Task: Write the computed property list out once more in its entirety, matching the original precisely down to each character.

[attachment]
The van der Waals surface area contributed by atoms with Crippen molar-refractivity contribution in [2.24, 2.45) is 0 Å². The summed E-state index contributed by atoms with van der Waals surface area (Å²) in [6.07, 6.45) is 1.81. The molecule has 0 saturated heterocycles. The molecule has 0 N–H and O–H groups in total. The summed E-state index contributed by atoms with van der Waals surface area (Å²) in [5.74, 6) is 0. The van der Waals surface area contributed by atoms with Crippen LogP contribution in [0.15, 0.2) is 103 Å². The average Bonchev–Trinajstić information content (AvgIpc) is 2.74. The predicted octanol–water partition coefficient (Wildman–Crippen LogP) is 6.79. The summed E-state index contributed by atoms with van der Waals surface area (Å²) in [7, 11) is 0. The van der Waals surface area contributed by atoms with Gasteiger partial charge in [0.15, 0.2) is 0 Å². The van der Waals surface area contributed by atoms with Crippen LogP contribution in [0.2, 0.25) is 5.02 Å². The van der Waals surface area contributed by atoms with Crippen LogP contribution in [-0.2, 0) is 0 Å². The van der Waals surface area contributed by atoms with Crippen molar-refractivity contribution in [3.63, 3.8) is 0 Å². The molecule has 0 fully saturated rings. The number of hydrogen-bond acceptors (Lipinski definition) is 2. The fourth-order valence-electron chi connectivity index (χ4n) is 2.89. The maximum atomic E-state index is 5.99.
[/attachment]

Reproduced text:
The van der Waals surface area contributed by atoms with Crippen molar-refractivity contribution in [2.24, 2.45) is 0 Å². The summed E-state index contributed by atoms with van der Waals surface area (Å²) in [6.07, 6.45) is 1.81. The molecule has 0 saturated heterocycles. The molecule has 0 N–H and O–H groups in total. The summed E-state index contributed by atoms with van der Waals surface area (Å²) in [5.74, 6) is 0. The van der Waals surface area contributed by atoms with Crippen LogP contribution in [0.15, 0.2) is 103 Å². The average Bonchev–Trinajstić information content (AvgIpc) is 2.74. The predicted octanol–water partition coefficient (Wildman–Crippen LogP) is 6.79. The summed E-state index contributed by atoms with van der Waals surface area (Å²) in [7, 11) is 0. The van der Waals surface area contributed by atoms with Gasteiger partial charge in [0.15, 0.2) is 0 Å². The van der Waals surface area contributed by atoms with Crippen LogP contribution in [0.2, 0.25) is 5.02 Å². The van der Waals surface area contributed by atoms with Crippen LogP contribution in [-0.2, 0) is 0 Å². The van der Waals surface area contributed by atoms with Crippen molar-refractivity contribution in [3.63, 3.8) is 0 Å². The molecule has 0 fully saturated rings. The number of hydrogen-bond acceptors (Lipinski definition) is 2. The fourth-order valence-electron chi connectivity index (χ4n) is 2.89. The maximum atomic E-state index is 5.99.